quantification and statistical analysis to play a
subordinate role
Ethnographic Data Gathering
3 kinds of data collection
◼ Interviews
◼ Participant-Observation
◼ Documents
3 kinds of data
◼ Quotations
◼ Descriptions
◼ Excerpts of Documents
Techniques of Ethnographic


formal (“structured”) interviews
informal (“unstructured”) interviews
individual interviews or depth interviews (conducted in person in
the field)
group interviews (focus group)
long interviews (conducted between the ethnographer and a single
respondent while reviewing and discovering analytic and cultural
Charting of social networks
Construction of genealogies
Detailed work with well-informed informants
Problem-oriented research
Longitudinal research or continuous long-term study of an
area or a site

The ethnographic method relies heavily
on up-close, personal experience and
participant-observation, instead of mere
observation, by anthropologists trained
in the “art of fieldwork” (Wolcott,
1995). Ethnographic fieldworker is a
participant-observer, not an onlooker.

The purpose of participant-observation
is to get the insider’s perspective so the
ethnographer is not only seeing, but
also “feeling.”
Experiencing a research environment as
an insider is what necessitates the
participant part of participantobservation.

At the same time, however, there is
clearly an observer side to this process.
The challenge of the ethnographer is to
synthesize participation and observation
so as to become capable of
comprehending the research experience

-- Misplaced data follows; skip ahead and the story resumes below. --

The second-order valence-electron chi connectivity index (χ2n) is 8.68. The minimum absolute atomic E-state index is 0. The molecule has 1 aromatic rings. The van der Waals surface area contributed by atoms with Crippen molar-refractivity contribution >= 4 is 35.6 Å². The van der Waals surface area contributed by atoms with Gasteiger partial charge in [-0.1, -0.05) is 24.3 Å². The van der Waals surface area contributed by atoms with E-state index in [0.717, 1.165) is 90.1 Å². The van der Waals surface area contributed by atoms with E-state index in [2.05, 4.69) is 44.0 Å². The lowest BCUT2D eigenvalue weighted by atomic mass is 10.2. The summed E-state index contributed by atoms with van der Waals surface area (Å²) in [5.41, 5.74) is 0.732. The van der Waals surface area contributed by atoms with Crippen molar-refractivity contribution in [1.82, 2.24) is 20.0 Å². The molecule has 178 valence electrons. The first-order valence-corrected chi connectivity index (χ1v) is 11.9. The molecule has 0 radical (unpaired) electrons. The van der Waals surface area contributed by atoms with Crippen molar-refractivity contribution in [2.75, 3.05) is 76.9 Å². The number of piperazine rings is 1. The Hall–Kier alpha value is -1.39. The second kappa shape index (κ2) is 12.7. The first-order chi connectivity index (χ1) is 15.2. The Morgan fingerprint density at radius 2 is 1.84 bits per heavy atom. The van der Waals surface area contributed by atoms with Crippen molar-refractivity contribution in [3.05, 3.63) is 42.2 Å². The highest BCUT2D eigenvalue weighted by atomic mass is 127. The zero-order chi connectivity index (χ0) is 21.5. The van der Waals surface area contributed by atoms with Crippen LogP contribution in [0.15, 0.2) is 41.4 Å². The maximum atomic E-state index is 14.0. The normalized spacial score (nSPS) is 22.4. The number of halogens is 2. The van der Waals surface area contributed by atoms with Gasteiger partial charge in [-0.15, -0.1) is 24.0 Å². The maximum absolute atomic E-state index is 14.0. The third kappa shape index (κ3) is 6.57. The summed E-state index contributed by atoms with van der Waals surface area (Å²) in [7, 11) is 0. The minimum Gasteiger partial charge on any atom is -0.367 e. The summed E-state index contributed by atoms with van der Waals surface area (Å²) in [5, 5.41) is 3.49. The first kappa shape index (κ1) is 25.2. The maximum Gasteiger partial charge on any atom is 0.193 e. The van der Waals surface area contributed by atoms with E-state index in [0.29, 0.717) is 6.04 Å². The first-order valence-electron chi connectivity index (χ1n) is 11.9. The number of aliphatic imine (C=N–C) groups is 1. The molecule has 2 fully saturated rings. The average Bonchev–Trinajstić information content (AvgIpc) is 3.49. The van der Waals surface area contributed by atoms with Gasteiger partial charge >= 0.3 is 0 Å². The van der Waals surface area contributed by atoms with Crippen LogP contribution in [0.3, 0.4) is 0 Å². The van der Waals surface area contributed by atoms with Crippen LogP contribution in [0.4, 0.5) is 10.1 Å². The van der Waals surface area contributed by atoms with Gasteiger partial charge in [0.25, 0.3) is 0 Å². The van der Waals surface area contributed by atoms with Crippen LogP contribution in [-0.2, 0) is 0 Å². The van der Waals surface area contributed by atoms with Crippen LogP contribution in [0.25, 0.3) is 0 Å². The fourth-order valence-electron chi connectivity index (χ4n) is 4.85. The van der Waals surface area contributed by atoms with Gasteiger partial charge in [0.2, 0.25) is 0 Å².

as an insider while describing the
experience for outsiders.

It is an omnibus field strategy in that it
simultaneously combines

Document analysis
Interviewing of informants
Direct participation and observation, and

Informal or “Unstructured” Interview
Formal or “Structured” Interview
Group Interview or Focus Group (group
method of qualitative research)
Depth Interview (practiced mainly by
psychological inquirers)
Long Interview (conducted between the
ethnographer and a single respondent or

There is no single correct formula that
is appropriate for every ethnographic
situation, and no single way of wording
questions that will always work.

Different types of interviews have their
own strengths and weaknesses:

Informal or “Unstructured” Interview
Interview Guide Approach
Standard Open-ended Interview

Ethnographers often select the type of
interview or combination of types that is
most appropriate to the purpose of the
ethnographic project

Ethnographers collect a variety of
information through interviews:

Behavioral data
Sensory data
Background information

The following factors collectively
generate a unique situation for each
ethnographic interview:

Specific evaluation situation
Requirements of the interviewee
Personal style of the interviewer

Therein lie the challenges of depth

Situational responsiveness
Sensitivity to get the best data possible
Use of Questions in

Ethnographers often think and plan ahead of time
how different types of questions can be most
appropriately sequence of each interview topic,
including past, present, and future-related questions